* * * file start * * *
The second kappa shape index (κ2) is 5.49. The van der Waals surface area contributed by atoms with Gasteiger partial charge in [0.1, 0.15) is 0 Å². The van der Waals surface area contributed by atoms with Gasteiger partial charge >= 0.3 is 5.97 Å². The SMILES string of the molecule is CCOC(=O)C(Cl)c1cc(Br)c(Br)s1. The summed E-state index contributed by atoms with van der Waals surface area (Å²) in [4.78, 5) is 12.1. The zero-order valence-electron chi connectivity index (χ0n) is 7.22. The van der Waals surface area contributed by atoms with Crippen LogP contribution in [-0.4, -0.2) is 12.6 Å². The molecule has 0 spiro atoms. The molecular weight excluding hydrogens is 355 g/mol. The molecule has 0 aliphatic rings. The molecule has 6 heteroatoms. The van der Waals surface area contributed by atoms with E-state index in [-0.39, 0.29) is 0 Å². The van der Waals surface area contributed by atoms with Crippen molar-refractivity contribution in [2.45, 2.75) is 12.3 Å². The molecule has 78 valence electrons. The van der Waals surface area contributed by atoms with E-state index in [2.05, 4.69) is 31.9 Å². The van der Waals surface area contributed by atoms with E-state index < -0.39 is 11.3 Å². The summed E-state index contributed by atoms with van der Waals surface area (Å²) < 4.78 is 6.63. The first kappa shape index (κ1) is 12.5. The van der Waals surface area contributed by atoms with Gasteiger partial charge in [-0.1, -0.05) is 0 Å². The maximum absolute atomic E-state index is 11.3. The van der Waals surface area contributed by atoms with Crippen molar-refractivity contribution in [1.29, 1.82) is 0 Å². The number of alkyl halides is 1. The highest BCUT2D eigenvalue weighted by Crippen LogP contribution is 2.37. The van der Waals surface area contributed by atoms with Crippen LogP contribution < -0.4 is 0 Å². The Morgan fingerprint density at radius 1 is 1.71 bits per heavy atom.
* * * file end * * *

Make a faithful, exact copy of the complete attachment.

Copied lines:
The second kappa shape index (κ2) is 5.49. The van der Waals surface area contributed by atoms with Gasteiger partial charge in [0.1, 0.15) is 0 Å². The van der Waals surface area contributed by atoms with Gasteiger partial charge >= 0.3 is 5.97 Å². The SMILES string of the molecule is CCOC(=O)C(Cl)c1cc(Br)c(Br)s1. The summed E-state index contributed by atoms with van der Waals surface area (Å²) in [4.78, 5) is 12.1. The zero-order valence-electron chi connectivity index (χ0n) is 7.22. The van der Waals surface area contributed by atoms with Crippen LogP contribution in [-0.4, -0.2) is 12.6 Å². The molecule has 0 spiro atoms. The molecular weight excluding hydrogens is 355 g/mol. The molecule has 0 aliphatic rings. The molecule has 6 heteroatoms. The van der Waals surface area contributed by atoms with E-state index in [-0.39, 0.29) is 0 Å². The van der Waals surface area contributed by atoms with Crippen molar-refractivity contribution in [2.45, 2.75) is 12.3 Å². The molecule has 78 valence electrons. The van der Waals surface area contributed by atoms with E-state index in [2.05, 4.69) is 31.9 Å². The van der Waals surface area contributed by atoms with E-state index < -0.39 is 11.3 Å². The summed E-state index contributed by atoms with van der Waals surface area (Å²) < 4.78 is 6.63. The first kappa shape index (κ1) is 12.5. The van der Waals surface area contributed by atoms with Gasteiger partial charge in [-0.1, -0.05) is 0 Å². The maximum absolute atomic E-state index is 11.3. The van der Waals surface area contributed by atoms with Crippen molar-refractivity contribution in [1.29, 1.82) is 0 Å². The number of alkyl halides is 1. The highest BCUT2D eigenvalue weighted by Crippen LogP contribution is 2.37. The van der Waals surface area contributed by atoms with Crippen LogP contribution < -0.4 is 0 Å². The Morgan fingerprint density at radius 1 is 1.71 bits per heavy atom.